Final post for today, Wednesday, Nov. 17, 2000:  Bought a book and started reading it.  Actually, it is a Kindle version of a book.  It is called "After the Software Wars", by Keith Cary Curtis.  Curtis was a programmer for Microsoft.  I guess you can say he went over to the dark side, or maybe he went from the dark side to the good side.  All depends upon your point of view, I suppose.  I guess I am going to take his side and say he went from serving Darth Vader to serving the good side of the "force".   I am a bit tongue in cheek here.   Don't want to make too much light out of this.  This is serious stuff.  Something that can be generalized to new situations, like this one.  If there was a name for this project, I would call it the seed project.  What I am trying to do is to come up with a seed that can grow into a lunar community.  A child as it were of the parent civilization, meaning us here on Earth.

Thursday, Nov. 18, 2010:  I am brainstorming ideas for the seed project.  I want to encourage comments on this blog.  The proposed seed project can be open sourced like Linux.   In order to be open sourced, it needs a connection to the community.  The community here is anyone who is interested in this idea.  Everyone is encouraged to comment.  

As of now, I have eliminated 3 pages.  I will keep products page up.


Yeah, it's David v Goliath, me taking on Krugman.  After all, who the hell am I?  But an Army of Davids can take on the Krugmans of this world.

I'll coin a label for a phenomenon which I see from Paul Krugman who happens to be a Nobel Prize winner.  The problem I have with Krugman is not the general idea, nor the concept in general.  No, it is the indiscriminate application of that idea.  To be more specific, Krugman wanted the stimulus to be much bigger and bolder.  But I think it needed to more bold than big.  I am not against stimulus per se.  I am against abuse of it.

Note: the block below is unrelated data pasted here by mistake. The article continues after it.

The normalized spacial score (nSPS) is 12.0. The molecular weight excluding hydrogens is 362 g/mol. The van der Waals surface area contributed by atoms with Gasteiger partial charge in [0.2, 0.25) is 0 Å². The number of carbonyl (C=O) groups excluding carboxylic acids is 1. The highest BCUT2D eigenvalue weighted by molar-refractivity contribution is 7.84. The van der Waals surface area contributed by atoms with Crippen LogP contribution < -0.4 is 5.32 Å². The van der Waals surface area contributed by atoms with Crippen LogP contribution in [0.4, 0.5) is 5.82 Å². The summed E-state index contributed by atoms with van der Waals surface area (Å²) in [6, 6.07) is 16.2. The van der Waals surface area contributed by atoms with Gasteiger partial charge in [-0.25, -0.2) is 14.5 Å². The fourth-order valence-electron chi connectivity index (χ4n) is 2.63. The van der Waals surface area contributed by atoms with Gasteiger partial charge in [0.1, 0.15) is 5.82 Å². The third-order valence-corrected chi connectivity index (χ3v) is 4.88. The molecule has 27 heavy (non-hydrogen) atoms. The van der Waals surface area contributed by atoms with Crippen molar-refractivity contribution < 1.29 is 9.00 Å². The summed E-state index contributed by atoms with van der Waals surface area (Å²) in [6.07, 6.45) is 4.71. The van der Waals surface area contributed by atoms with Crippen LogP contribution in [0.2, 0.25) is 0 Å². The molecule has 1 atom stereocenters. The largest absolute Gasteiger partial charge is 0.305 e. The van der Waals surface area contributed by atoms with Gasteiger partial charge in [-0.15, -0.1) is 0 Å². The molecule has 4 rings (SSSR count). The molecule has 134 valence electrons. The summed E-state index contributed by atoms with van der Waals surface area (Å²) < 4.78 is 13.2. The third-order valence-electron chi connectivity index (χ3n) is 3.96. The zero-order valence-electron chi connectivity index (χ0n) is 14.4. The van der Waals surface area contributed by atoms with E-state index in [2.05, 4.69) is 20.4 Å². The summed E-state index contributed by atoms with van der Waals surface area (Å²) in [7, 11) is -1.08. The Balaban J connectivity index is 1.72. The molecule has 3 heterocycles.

The stimulus was already very, very big.  It was also very, very ineffective for the amount of money spent in relation to results.  For that money, we should have gotten a boom out of it.  But we still have a bust.  The stimulus was not well thought out.  Just throwing a lot of money at a problem doesn't fix it.  We now have the biggest possible example of that: 800 billion dollars and what is there to show for all this?  Hence, the term Krugmanism.   I define it as the advocacy of spending money indiscriminately on the vain hopes that by spending very large sums in such a manner, one should expect great results from it.  But such hope is vain, because such spending will not be effective if it is not well thought out.

I am creating a new label, so anyone reading this blog can see all the posts in that category just by one click.   I have used that labeling technique already.  If you see an interesting label, like "Politics Schmolitics", then click on it.  You will see all the posts with that label attached to it.  The label is visible just below the end of the post.

Friday, November 19, 2010

House Divided

Not many years before the Civil War, Abraham Lincoln made his famous House Divided Speech.  I fear that is the condition this country is heading into once again as the intellectual gulf between the parties appears to be widening.  The conflict at that time was over slavery.  What is the conflict this time?  I wonder if anyone can actually name it.

If you read the stuff on the left, as I sometimes do, you would conclude that its the rich vs everybody else.  The ones said to be on the right will say it is the socialists who are the bad guys.  Everybody else, I suppose, is okay.  You got the haves v the have nots; the ins v the outs; capital v labor; whites v people of color- you get the picture.  One group allies against the other.  The difference now may not be so much as regional, but there is a geographical component.  Most Democrats are from the large cities and on both coasts.  There are some also along the Great Lakes.  But everything else is Republican.

If some of these regions wanted to secede, how would they reorganize?  The same phenomenon exists within their own "blue" states.  Most counties in this country are red.  Blues are tightly grouped into large cities.